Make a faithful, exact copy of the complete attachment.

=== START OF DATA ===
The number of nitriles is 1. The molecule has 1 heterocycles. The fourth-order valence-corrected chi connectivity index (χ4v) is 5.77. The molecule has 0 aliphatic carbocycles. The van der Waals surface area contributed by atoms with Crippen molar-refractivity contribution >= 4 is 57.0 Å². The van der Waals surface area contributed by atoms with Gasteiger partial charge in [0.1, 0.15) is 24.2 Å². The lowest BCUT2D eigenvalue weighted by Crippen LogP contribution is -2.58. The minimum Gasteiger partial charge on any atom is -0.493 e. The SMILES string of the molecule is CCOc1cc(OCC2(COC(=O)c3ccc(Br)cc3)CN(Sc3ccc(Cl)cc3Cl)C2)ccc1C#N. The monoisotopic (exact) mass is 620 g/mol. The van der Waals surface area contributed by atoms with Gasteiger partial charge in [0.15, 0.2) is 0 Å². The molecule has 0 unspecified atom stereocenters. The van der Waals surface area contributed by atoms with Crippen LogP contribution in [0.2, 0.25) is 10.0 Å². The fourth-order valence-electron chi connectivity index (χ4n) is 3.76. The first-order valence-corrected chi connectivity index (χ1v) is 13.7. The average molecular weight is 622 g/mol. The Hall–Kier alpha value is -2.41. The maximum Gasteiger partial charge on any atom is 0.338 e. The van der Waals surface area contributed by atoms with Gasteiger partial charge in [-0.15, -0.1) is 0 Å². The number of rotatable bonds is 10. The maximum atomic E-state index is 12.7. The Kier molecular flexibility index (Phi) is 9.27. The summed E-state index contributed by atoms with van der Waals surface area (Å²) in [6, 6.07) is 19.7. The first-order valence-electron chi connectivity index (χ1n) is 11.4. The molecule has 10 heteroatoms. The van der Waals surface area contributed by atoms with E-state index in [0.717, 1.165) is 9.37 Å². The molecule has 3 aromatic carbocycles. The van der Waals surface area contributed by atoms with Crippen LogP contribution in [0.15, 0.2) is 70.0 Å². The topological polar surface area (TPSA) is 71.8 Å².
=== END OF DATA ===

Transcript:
The number of nitriles is 1. The molecule has 1 heterocycles. The fourth-order valence-corrected chi connectivity index (χ4v) is 5.77. The molecule has 0 aliphatic carbocycles. The van der Waals surface area contributed by atoms with Crippen molar-refractivity contribution >= 4 is 57.0 Å². The van der Waals surface area contributed by atoms with Gasteiger partial charge in [0.1, 0.15) is 24.2 Å². The lowest BCUT2D eigenvalue weighted by Crippen LogP contribution is -2.58. The minimum Gasteiger partial charge on any atom is -0.493 e. The SMILES string of the molecule is CCOc1cc(OCC2(COC(=O)c3ccc(Br)cc3)CN(Sc3ccc(Cl)cc3Cl)C2)ccc1C#N. The monoisotopic (exact) mass is 620 g/mol. The van der Waals surface area contributed by atoms with Gasteiger partial charge in [0.15, 0.2) is 0 Å². The molecule has 0 unspecified atom stereocenters. The van der Waals surface area contributed by atoms with Crippen LogP contribution in [0.2, 0.25) is 10.0 Å². The fourth-order valence-electron chi connectivity index (χ4n) is 3.76. The first-order valence-corrected chi connectivity index (χ1v) is 13.7. The average molecular weight is 622 g/mol. The Hall–Kier alpha value is -2.41. The maximum Gasteiger partial charge on any atom is 0.338 e. The van der Waals surface area contributed by atoms with Gasteiger partial charge in [-0.15, -0.1) is 0 Å². The number of rotatable bonds is 10. The maximum atomic E-state index is 12.7. The Kier molecular flexibility index (Phi) is 9.27. The summed E-state index contributed by atoms with van der Waals surface area (Å²) in [6, 6.07) is 19.7. The first-order valence-electron chi connectivity index (χ1n) is 11.4. The molecule has 10 heteroatoms. The van der Waals surface area contributed by atoms with E-state index in [0.717, 1.165) is 9.37 Å². The molecule has 3 aromatic carbocycles. The van der Waals surface area contributed by atoms with Crippen LogP contribution in [0.15, 0.2) is 70.0 Å². The topological polar surface area (TPSA) is 71.8 Å².